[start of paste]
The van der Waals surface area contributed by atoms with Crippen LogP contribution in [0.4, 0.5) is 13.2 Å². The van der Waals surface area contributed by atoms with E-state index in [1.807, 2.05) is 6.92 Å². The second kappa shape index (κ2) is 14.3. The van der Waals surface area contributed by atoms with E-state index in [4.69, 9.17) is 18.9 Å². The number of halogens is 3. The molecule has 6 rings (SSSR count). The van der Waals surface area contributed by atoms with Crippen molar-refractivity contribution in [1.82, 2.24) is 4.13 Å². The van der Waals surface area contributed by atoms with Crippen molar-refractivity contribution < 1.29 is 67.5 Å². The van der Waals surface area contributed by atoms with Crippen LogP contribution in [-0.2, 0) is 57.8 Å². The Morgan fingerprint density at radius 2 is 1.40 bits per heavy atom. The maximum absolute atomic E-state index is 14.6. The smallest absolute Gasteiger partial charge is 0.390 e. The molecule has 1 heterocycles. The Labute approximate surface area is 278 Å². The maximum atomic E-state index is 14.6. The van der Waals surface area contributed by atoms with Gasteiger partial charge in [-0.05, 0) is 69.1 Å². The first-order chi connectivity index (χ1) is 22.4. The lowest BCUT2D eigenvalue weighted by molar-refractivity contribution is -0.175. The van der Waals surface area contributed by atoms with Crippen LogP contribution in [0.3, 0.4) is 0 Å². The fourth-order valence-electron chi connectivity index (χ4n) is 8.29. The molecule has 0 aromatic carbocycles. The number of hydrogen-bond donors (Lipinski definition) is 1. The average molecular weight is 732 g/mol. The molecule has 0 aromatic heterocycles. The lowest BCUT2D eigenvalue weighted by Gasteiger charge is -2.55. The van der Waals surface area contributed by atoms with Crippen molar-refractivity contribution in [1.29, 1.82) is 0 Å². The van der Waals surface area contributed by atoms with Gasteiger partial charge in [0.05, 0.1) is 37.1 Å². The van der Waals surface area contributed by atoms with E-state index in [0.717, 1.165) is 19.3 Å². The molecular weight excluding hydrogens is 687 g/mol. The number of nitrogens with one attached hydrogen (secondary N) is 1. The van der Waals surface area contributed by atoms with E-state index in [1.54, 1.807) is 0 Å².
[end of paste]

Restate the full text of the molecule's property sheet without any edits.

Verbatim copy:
The van der Waals surface area contributed by atoms with Crippen LogP contribution in [0.4, 0.5) is 13.2 Å². The van der Waals surface area contributed by atoms with E-state index in [1.807, 2.05) is 6.92 Å². The second kappa shape index (κ2) is 14.3. The van der Waals surface area contributed by atoms with E-state index in [4.69, 9.17) is 18.9 Å². The number of halogens is 3. The molecule has 6 rings (SSSR count). The van der Waals surface area contributed by atoms with Crippen molar-refractivity contribution in [1.82, 2.24) is 4.13 Å². The van der Waals surface area contributed by atoms with Crippen molar-refractivity contribution < 1.29 is 67.5 Å². The van der Waals surface area contributed by atoms with Crippen LogP contribution in [-0.2, 0) is 57.8 Å². The Morgan fingerprint density at radius 2 is 1.40 bits per heavy atom. The maximum absolute atomic E-state index is 14.6. The smallest absolute Gasteiger partial charge is 0.390 e. The molecule has 1 heterocycles. The Labute approximate surface area is 278 Å². The maximum atomic E-state index is 14.6. The van der Waals surface area contributed by atoms with Gasteiger partial charge in [-0.05, 0) is 69.1 Å². The first-order chi connectivity index (χ1) is 22.4. The lowest BCUT2D eigenvalue weighted by molar-refractivity contribution is -0.175. The van der Waals surface area contributed by atoms with Crippen LogP contribution in [0.3, 0.4) is 0 Å². The fourth-order valence-electron chi connectivity index (χ4n) is 8.29. The molecule has 0 aromatic carbocycles. The number of hydrogen-bond donors (Lipinski definition) is 1. The average molecular weight is 732 g/mol. The molecule has 0 aromatic heterocycles. The lowest BCUT2D eigenvalue weighted by Gasteiger charge is -2.55. The van der Waals surface area contributed by atoms with Crippen molar-refractivity contribution in [1.29, 1.82) is 0 Å². The van der Waals surface area contributed by atoms with Gasteiger partial charge in [0.05, 0.1) is 37.1 Å². The van der Waals surface area contributed by atoms with E-state index in [0.717, 1.165) is 19.3 Å². The molecular weight excluding hydrogens is 687 g/mol. The number of nitrogens with one attached hydrogen (secondary N) is 1. The van der Waals surface area contributed by atoms with E-state index in [1.54, 1.807) is 0 Å².